Microorganisms in food or drink
In many cases, diarrhea is caused by the presence of infectious microorganisms in ingested food or drink. Virtually any bacteria, viruses, fungi, yeasts, or mold can cause diarrhea. Note that the immune system has a significant presence in the digestive tract. If any amount of microorganism triggers immune system activity in the digestive tract, diarrhea may occur.
Microorganisms in food or drink cause traveller’s diarrhea, and wilderness-acquired diarrhea. These types of diarrhea often resolve in few days with treatment.
Eating certain foods
Certain foods cause indigestion that can give you diarrhea. Depending on the individual or type of food eaten, diarrhea caused by indigestion can be mild or severe.
Diarrhea caused by food or indigestion is self-limiting in most cases. Here is the list of foods that often cause diarrhea:
Oily or deep-fried food items
Citrus fruits like oranges, grapefruit, tangerines, or clementines
Foods very high in sugar like maple syrup, honey, or waffle syrup
Artificial sugar or sugar substitutes (especially sorbitol), especially when taken in large quantities
Fiber in food, such as whole grains and vegetables, when eaten in large quantities
Cabbage and broccoli
Fructose, which is often found in sodas, fruit juices, and pastries
Milk and dairy products
Certain drugs can trigger diarrhea. In these cases, diarrhea is often mild and usually clears up without treatment. Diarrhea caused by medications can be mild or severe. In certain cases, like diarrhea caused by antibiotics, require treatment by the doctor.
Here is the list of medicines that often cause diarrhea:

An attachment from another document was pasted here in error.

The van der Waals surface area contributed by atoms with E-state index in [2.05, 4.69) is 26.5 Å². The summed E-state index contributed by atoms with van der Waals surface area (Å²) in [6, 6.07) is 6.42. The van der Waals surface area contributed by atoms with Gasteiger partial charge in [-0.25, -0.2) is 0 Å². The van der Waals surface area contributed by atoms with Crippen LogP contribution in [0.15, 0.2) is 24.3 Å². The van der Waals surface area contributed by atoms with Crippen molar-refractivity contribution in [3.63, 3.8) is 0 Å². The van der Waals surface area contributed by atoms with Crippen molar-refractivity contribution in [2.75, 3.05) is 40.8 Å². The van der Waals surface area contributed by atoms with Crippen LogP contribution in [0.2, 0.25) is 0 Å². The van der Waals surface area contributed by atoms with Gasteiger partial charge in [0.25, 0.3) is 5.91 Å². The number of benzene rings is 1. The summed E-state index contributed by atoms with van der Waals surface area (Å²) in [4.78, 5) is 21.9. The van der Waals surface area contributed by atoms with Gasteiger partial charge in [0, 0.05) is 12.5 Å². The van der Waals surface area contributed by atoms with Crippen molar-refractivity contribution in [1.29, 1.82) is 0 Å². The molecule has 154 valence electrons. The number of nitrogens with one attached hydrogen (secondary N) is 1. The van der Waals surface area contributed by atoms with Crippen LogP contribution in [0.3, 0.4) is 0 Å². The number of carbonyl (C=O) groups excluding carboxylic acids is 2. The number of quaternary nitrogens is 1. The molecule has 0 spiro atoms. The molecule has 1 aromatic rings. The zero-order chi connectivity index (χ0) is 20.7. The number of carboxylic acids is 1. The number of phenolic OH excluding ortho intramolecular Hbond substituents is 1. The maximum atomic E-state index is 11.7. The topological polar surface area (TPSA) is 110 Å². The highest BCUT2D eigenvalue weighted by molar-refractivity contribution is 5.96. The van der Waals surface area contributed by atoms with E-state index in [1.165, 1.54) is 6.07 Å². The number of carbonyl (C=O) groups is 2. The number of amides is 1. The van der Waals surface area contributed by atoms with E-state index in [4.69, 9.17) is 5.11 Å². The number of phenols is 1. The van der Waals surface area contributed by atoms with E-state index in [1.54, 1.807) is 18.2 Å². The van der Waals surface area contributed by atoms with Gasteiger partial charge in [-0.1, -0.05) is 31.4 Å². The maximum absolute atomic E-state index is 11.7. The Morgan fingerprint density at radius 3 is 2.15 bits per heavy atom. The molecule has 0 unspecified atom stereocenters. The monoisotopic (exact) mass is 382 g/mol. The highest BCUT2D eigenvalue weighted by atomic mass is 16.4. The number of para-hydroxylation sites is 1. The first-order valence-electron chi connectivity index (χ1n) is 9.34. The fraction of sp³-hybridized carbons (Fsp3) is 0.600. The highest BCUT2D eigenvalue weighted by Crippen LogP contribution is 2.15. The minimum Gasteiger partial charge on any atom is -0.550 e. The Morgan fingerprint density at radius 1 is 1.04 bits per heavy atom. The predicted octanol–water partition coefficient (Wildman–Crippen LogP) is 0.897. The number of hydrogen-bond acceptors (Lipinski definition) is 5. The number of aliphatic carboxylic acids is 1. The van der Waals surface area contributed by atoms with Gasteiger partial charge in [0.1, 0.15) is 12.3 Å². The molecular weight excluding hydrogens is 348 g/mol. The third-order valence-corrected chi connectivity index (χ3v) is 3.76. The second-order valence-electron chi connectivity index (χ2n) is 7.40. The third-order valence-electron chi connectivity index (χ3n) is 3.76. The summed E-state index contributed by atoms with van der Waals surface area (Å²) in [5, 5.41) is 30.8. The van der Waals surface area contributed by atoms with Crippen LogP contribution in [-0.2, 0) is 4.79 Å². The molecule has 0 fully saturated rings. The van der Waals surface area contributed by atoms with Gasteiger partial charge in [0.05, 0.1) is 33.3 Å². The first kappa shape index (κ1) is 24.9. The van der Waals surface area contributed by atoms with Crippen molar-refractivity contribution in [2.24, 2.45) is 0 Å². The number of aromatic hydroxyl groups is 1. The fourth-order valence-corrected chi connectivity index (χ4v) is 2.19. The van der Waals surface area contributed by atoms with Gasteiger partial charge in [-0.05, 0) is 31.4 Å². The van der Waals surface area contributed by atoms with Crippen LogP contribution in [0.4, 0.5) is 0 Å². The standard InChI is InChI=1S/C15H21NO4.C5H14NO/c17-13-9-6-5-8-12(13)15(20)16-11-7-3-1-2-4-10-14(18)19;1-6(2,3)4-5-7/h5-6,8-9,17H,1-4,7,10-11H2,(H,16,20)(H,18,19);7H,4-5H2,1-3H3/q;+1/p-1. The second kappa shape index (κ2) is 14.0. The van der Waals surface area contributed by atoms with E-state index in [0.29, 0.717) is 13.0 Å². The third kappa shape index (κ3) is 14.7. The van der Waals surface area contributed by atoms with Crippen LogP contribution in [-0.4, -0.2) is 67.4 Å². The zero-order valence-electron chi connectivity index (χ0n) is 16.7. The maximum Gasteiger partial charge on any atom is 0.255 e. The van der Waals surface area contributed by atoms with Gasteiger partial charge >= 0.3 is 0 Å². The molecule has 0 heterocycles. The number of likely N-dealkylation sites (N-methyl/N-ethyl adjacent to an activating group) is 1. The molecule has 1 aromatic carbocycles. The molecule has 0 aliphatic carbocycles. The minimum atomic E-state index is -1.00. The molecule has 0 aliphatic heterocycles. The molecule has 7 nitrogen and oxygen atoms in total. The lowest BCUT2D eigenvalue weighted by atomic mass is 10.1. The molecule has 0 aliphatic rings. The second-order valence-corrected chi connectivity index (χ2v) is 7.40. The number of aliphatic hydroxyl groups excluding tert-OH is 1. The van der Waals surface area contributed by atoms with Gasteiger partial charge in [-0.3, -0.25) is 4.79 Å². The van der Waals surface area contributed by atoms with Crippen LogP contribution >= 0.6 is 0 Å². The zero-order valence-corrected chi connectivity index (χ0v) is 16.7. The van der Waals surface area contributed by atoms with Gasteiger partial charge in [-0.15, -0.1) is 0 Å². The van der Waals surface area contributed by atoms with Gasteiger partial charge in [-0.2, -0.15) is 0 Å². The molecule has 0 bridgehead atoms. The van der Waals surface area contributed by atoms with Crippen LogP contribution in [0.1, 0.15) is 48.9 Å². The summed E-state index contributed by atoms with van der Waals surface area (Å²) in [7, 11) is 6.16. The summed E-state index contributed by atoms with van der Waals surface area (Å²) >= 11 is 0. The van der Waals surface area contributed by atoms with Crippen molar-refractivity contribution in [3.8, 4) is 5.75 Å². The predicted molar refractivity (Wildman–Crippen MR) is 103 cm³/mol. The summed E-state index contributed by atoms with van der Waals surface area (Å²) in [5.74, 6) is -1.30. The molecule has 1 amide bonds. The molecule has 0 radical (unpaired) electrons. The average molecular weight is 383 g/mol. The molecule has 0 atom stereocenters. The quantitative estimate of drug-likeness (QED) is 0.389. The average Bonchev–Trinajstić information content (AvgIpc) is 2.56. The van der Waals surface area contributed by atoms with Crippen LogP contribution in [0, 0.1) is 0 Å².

Almost all antibiotics, especially cephalosporins like Cefixime and Cefpodoxime, and penicillins such as Amoxicillin and Ampicillin.
Medications used for depression (antidepressants), especially atypical antidepressants like Bupropion, Mirtazapine, Nefazodone, Trazodone, and Vortioxetine, and older ones like Amitryptiline, and Nortryptiline.
Antacids, especially ones that only contain magnesium, such as Milk of Magnesia
Proton-pump inhibitor drugs, which are used to reduce acids in the stomach, such as Omeprazole, Lansoprazole, Esomeprazole, and Pantoprazole.
Chemotherapy agents or medicines used to treat cancer, which often causes diarrhea as a side effect. A lot of chemotherapy drugs cause diarrhea.
Diarrhea can also be caused by medical conditions or diseases. Conditions like cholera, dysentery, and Crohn’s disease often causes severe diarrhea that requires urgent treatment. In these cases, resolving the underlying cause often stops diarrhea.
Here are the diseases that feature diarrhea as a symptom:
Side effect of contrast agents used to visualize the insides of the digestive tract, such as barium
3 Diagnosis and Treatment
You may experience diarrhea from time to time. Many cases of diarrhea disappear with little or no treatment. However, diarrhea needs urgent treatment if it happens to babies, small children, the elderly, pregnant patients, and those who are already sick or weak.
Doctors diagnose diarrhea by examining symptoms. He or she may also conduct an interview and ask questions about the following:
Foods recently eaten, especially culprit items like raw seafood, ground beef, sprouts, and wholesale salads at supermarkets
Drinking from questionable sources of water
Staying in regions where food and water sources are questionable